Achievable Dream The definitive guide to planning your motorcycle adventure! This insanely ambitious 2-year project has produced an informative and entertaining 5-part, 18 hour DVD series. "The ultimate round the world rider's how-to DVD!" MCN UK.
Collectors Box SetAll 5 DVDs with a custom printed slip case. "The series is 'free' because the tips and advice will save much more than you spend on buying the DVD's."
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MSR pots: very good, very durable,a dn seal pretty well as the handle flips over the lid and clamps down on the opposite side. Origaso flat pack plates and bowls also very good and take next to no space!! Stove: not what you asked about, but anyway its a Primus Omnifuel: very capable
Here in OZ we can get some cheap stainless steel pots and panikins .. made in thailand (like the MSR stuff .... probably the same factory). I've the 1 liter panikin - comes with a lid (to keep the embers out) and a long handle .. it is fine. Less than $aud20 some years ago. Branded on the back "Rocket".
I'd like a very small fry pan.. non stick .. rugged (has to be with me). Yet to find that..
I do quite a bit of camping, have done since I was little (was a scout!) & bought some 'dixie' tins maybe about 10 years ago, three of them fold up into the largest one & you can pack your Knife fork etc in the middle of them - still have them, they are a bit bashed but are still fine to use, cook in them & eat out of them so no need for plates etc so saves on washing up!!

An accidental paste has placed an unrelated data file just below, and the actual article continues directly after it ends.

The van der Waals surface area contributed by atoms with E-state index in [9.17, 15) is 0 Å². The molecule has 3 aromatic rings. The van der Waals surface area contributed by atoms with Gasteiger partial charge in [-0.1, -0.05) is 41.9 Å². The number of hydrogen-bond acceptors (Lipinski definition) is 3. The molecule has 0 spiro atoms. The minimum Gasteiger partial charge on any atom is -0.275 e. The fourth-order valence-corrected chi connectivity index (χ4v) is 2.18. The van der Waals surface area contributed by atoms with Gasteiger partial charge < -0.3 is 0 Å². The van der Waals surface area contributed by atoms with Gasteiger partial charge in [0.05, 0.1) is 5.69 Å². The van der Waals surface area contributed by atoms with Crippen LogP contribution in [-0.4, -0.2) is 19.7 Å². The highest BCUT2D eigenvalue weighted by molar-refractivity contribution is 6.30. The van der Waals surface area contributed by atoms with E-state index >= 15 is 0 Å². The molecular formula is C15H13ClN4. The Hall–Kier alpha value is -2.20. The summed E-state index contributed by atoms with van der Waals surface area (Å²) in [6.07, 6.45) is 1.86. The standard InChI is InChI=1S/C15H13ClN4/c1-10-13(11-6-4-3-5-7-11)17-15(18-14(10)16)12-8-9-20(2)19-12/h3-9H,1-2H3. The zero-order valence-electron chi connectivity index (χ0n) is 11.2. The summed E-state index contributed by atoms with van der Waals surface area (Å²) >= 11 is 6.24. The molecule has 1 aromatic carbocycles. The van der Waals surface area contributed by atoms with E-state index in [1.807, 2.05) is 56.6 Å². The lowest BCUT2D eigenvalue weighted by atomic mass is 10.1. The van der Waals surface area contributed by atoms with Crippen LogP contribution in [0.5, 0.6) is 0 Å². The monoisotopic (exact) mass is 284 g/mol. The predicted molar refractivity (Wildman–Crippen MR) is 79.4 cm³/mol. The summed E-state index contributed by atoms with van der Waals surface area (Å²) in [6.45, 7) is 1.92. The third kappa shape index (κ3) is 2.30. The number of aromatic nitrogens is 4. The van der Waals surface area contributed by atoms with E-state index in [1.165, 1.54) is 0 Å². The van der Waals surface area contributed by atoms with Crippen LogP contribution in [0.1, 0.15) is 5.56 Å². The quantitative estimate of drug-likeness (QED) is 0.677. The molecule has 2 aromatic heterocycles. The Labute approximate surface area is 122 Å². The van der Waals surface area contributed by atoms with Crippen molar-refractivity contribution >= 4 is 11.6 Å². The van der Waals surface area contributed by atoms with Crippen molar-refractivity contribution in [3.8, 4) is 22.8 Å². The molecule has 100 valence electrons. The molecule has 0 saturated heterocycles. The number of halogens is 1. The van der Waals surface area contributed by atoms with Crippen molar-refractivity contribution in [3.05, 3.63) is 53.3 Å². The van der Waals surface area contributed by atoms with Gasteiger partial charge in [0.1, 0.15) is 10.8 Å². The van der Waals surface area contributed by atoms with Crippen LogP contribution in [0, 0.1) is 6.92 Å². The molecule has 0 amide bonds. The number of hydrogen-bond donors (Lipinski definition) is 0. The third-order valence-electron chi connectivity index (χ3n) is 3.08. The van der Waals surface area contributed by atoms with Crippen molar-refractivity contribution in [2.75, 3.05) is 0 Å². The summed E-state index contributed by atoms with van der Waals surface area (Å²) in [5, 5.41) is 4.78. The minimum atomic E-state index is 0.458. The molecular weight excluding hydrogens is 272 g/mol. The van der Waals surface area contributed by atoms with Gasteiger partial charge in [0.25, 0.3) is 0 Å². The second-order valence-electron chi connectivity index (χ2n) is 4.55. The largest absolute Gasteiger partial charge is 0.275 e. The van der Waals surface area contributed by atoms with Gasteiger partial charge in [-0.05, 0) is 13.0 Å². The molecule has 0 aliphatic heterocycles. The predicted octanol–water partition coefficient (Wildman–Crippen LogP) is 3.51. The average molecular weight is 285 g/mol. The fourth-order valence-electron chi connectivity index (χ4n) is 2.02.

The MSR Alpine cookset is fantastic and use it myself.
Use a bit of sand from a stream as a scourer - no bother!
Here's a wee secret though... MSR cooksets are made in the same factory thats makes "555" and "seagull" brand. 1/3 of the price and same steel. The design of the MSR cookset for my use is better.
I use mainly the 1.5 ltr pot and the 1 ltr Titan Keatle. The Kettle comes with a well fitting lid. it's a good size to eat out of like bowl. titanium loses it's heat quickly so to drink your brew out of it works well without burning your lips like you would out of a issue cups canteen.
If your ready to snap your toothbrush handle off to save weight.....There is discussion in the light weight hiker groups about titanium - It's naturally heat reflective! So the thought is on a long trip you would use more fuel using tit' than SS so you need more fuel. more fuel-more weight. making SS "lighter" in the long term. -- Very Extreme thinking about weight. But if the tooth brush is looking heavy...